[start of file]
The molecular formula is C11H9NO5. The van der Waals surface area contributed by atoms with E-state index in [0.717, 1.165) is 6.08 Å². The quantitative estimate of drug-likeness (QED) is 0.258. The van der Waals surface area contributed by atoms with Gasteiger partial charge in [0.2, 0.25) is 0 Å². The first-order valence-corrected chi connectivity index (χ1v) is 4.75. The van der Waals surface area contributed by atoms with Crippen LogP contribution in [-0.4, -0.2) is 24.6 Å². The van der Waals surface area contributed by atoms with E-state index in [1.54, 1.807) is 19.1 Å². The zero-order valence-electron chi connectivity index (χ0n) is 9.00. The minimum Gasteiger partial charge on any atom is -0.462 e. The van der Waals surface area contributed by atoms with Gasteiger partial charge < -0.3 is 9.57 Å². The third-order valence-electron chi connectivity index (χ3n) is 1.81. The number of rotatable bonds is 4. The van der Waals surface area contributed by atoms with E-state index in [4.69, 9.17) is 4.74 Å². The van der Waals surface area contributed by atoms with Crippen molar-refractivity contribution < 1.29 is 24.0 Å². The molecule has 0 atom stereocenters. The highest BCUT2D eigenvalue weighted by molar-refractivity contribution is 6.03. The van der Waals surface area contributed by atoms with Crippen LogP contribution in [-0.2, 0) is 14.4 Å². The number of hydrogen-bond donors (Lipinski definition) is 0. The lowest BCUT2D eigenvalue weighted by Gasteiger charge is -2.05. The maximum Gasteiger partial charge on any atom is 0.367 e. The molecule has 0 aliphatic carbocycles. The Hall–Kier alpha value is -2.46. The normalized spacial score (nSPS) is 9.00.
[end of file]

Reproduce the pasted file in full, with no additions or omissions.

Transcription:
The molecular formula is C11H9NO5. The van der Waals surface area contributed by atoms with E-state index in [0.717, 1.165) is 6.08 Å². The quantitative estimate of drug-likeness (QED) is 0.258. The van der Waals surface area contributed by atoms with Gasteiger partial charge in [0.2, 0.25) is 0 Å². The first-order valence-corrected chi connectivity index (χ1v) is 4.75. The van der Waals surface area contributed by atoms with Crippen LogP contribution in [-0.4, -0.2) is 24.6 Å². The van der Waals surface area contributed by atoms with E-state index in [1.54, 1.807) is 19.1 Å². The zero-order valence-electron chi connectivity index (χ0n) is 9.00. The minimum Gasteiger partial charge on any atom is -0.462 e. The van der Waals surface area contributed by atoms with Gasteiger partial charge < -0.3 is 9.57 Å². The third-order valence-electron chi connectivity index (χ3n) is 1.81. The number of rotatable bonds is 4. The van der Waals surface area contributed by atoms with E-state index in [4.69, 9.17) is 4.74 Å². The van der Waals surface area contributed by atoms with Crippen molar-refractivity contribution < 1.29 is 24.0 Å². The molecule has 0 atom stereocenters. The highest BCUT2D eigenvalue weighted by molar-refractivity contribution is 6.03. The van der Waals surface area contributed by atoms with Crippen LogP contribution in [-0.2, 0) is 14.4 Å². The number of hydrogen-bond donors (Lipinski definition) is 0. The lowest BCUT2D eigenvalue weighted by Gasteiger charge is -2.05. The maximum Gasteiger partial charge on any atom is 0.367 e. The molecule has 0 aliphatic carbocycles. The Hall–Kier alpha value is -2.46. The normalized spacial score (nSPS) is 9.00.